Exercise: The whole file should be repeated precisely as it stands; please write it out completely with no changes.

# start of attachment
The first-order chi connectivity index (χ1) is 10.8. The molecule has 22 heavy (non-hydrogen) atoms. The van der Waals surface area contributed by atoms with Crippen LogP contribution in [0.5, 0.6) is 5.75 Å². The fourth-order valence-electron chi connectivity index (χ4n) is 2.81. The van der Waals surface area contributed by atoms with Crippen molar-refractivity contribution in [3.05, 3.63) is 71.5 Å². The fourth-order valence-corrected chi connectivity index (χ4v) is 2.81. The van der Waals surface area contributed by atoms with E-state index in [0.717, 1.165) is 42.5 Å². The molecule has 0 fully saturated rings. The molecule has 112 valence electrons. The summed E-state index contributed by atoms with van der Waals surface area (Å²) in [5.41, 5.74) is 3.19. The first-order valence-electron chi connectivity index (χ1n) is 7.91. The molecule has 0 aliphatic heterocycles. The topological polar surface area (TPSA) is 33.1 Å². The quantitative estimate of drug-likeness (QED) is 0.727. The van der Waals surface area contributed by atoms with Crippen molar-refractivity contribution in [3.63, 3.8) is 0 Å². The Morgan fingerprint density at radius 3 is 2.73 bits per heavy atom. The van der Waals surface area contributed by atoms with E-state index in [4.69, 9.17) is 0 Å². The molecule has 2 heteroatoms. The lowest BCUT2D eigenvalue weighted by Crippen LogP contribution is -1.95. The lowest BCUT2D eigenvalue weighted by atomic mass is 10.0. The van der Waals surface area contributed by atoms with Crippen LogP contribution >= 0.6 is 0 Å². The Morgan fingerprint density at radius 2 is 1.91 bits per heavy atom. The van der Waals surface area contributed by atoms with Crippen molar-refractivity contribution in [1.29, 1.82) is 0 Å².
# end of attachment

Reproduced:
The first-order chi connectivity index (χ1) is 10.8. The molecule has 22 heavy (non-hydrogen) atoms. The van der Waals surface area contributed by atoms with Crippen LogP contribution in [0.5, 0.6) is 5.75 Å². The fourth-order valence-electron chi connectivity index (χ4n) is 2.81. The van der Waals surface area contributed by atoms with Crippen molar-refractivity contribution in [3.05, 3.63) is 71.5 Å². The fourth-order valence-corrected chi connectivity index (χ4v) is 2.81. The van der Waals surface area contributed by atoms with E-state index in [0.717, 1.165) is 42.5 Å². The molecule has 0 fully saturated rings. The molecule has 112 valence electrons. The summed E-state index contributed by atoms with van der Waals surface area (Å²) in [5.41, 5.74) is 3.19. The first-order valence-electron chi connectivity index (χ1n) is 7.91. The molecule has 0 aliphatic heterocycles. The topological polar surface area (TPSA) is 33.1 Å². The quantitative estimate of drug-likeness (QED) is 0.727. The van der Waals surface area contributed by atoms with Crippen molar-refractivity contribution in [3.63, 3.8) is 0 Å². The Morgan fingerprint density at radius 3 is 2.73 bits per heavy atom. The van der Waals surface area contributed by atoms with E-state index in [4.69, 9.17) is 0 Å². The molecule has 2 heteroatoms. The lowest BCUT2D eigenvalue weighted by Crippen LogP contribution is -1.95. The lowest BCUT2D eigenvalue weighted by atomic mass is 10.0. The van der Waals surface area contributed by atoms with Crippen LogP contribution >= 0.6 is 0 Å². The Morgan fingerprint density at radius 2 is 1.91 bits per heavy atom. The van der Waals surface area contributed by atoms with Crippen molar-refractivity contribution in [1.29, 1.82) is 0 Å².